Acute net stressor increases whole-body cortisol levels without altering whole-brain monoamines in zebrafish

Behav Neurosci. 2014 Oct;128(5):621-4. doi: 10.1037/bne0000005. Epub 2014 Jun 9.

Abstract

Recent studies have started to examine the neurochemical and hormonal basis of behavior in zebrafish by examining biological correlates postmortem. However, it is unknown whether stress involved with experimental handling prior to euthanizing animals will have an impact on subsequent biological measures. In the current study, we expose zebrafish to a short net handling stressor (30 s) and examine the levels of monoamine neurotransmitters (dopamine, serotonin, and their metabolites) and whole-body cortisol at different intervals poststressor (0, 1, 5, 10, and 15 min). We report a time-dependent increase in the levels of cortisol, but no alterations in the levels of dopamine, DOPAC (dopamine's metabolite), serotonin, or 5HIAA (serotonin's metabolite) poststressor. The results demonstrate cortisol levels are more responsive to this type of stimulus compared with neurochemical measures.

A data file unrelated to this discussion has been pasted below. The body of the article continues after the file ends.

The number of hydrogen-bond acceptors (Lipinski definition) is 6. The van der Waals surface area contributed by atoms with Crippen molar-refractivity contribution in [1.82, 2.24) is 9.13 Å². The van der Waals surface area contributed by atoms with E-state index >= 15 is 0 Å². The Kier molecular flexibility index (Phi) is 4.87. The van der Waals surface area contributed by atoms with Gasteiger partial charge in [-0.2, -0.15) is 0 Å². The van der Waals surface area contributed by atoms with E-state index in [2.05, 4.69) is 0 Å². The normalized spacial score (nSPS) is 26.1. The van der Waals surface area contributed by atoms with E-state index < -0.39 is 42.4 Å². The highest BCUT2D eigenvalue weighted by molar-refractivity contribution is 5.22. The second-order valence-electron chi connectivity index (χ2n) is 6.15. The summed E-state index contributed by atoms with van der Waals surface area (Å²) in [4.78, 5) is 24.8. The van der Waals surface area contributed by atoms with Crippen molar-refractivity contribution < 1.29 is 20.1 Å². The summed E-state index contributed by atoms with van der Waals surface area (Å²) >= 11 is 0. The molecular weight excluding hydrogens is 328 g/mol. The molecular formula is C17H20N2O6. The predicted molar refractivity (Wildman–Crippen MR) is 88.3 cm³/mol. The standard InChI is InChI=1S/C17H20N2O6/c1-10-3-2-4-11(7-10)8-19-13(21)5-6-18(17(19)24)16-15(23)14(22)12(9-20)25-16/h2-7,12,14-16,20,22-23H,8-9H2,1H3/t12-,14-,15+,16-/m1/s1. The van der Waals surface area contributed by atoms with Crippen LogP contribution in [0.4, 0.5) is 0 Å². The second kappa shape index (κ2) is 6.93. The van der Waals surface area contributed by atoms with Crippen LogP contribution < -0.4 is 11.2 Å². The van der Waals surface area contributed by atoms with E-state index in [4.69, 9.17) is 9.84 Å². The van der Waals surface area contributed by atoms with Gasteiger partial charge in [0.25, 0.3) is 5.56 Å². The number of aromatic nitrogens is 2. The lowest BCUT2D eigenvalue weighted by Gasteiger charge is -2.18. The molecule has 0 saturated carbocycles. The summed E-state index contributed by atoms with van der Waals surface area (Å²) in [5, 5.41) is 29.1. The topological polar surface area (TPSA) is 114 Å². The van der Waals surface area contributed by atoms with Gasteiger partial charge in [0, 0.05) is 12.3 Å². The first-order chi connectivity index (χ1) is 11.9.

MeSH terms

  • 3,4-Dihydroxyphenylacetic Acid / metabolism
  • Analysis of Variance
  • Animals
  • Biogenic Monoamines / metabolism*
  • Brain / metabolism*
  • Dopamine / metabolism
  • Enzyme-Linked Immunosorbent Assay
  • Female
  • Handling, Psychological*
  • Hydrocortisone / metabolism*
  • Hydroxyindoleacetic Acid / metabolism
  • Male
  • Serotonin / metabolism
  • Stress, Psychological / metabolism*
  • Time Factors
  • Zebrafish

Substances

  • Biogenic Monoamines
  • 3,4-Dihydroxyphenylacetic Acid
  • Serotonin
  • Hydroxyindoleacetic Acid
  • Dopamine
  • Hydrocortisone